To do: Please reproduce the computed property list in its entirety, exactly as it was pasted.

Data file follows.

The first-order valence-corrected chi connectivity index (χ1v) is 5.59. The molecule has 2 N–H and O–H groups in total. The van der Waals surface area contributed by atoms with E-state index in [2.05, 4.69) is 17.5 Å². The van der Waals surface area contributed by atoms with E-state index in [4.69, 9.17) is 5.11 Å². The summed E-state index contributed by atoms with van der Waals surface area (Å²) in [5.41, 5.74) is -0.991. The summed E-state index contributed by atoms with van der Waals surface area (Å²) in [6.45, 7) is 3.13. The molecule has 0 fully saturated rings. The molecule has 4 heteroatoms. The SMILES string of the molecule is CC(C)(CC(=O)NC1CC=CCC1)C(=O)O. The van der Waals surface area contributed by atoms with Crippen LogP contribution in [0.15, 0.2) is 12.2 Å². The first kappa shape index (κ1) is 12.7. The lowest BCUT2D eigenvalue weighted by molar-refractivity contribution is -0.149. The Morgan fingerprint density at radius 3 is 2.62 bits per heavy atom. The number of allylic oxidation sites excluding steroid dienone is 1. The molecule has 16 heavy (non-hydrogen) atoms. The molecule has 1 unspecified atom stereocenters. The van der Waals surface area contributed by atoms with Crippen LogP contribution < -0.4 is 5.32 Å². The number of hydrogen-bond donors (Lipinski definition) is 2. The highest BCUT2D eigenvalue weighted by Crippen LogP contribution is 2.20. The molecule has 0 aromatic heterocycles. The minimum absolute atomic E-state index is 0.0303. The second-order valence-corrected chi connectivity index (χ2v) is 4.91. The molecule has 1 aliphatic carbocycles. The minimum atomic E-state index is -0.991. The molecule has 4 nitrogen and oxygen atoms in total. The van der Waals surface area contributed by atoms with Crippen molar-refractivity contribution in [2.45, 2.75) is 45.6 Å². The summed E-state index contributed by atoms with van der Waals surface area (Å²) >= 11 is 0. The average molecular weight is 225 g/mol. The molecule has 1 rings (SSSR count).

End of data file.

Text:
The first-order valence-corrected chi connectivity index (χ1v) is 5.59. The molecule has 2 N–H and O–H groups in total. The van der Waals surface area contributed by atoms with E-state index in [2.05, 4.69) is 17.5 Å². The van der Waals surface area contributed by atoms with E-state index in [4.69, 9.17) is 5.11 Å². The summed E-state index contributed by atoms with van der Waals surface area (Å²) in [5.41, 5.74) is -0.991. The summed E-state index contributed by atoms with van der Waals surface area (Å²) in [6.45, 7) is 3.13. The molecule has 0 fully saturated rings. The molecule has 4 heteroatoms. The SMILES string of the molecule is CC(C)(CC(=O)NC1CC=CCC1)C(=O)O. The van der Waals surface area contributed by atoms with Crippen LogP contribution in [0.15, 0.2) is 12.2 Å². The first kappa shape index (κ1) is 12.7. The lowest BCUT2D eigenvalue weighted by molar-refractivity contribution is -0.149. The Morgan fingerprint density at radius 3 is 2.62 bits per heavy atom. The number of allylic oxidation sites excluding steroid dienone is 1. The molecule has 16 heavy (non-hydrogen) atoms. The molecule has 1 unspecified atom stereocenters. The van der Waals surface area contributed by atoms with Crippen LogP contribution < -0.4 is 5.32 Å². The number of hydrogen-bond donors (Lipinski definition) is 2. The highest BCUT2D eigenvalue weighted by Crippen LogP contribution is 2.20. The molecule has 0 aromatic heterocycles. The minimum absolute atomic E-state index is 0.0303. The second-order valence-corrected chi connectivity index (χ2v) is 4.91. The molecule has 1 aliphatic carbocycles. The minimum atomic E-state index is -0.991. The molecule has 4 nitrogen and oxygen atoms in total. The van der Waals surface area contributed by atoms with Crippen molar-refractivity contribution in [2.45, 2.75) is 45.6 Å². The summed E-state index contributed by atoms with van der Waals surface area (Å²) >= 11 is 0. The average molecular weight is 225 g/mol. The molecule has 1 rings (SSSR count).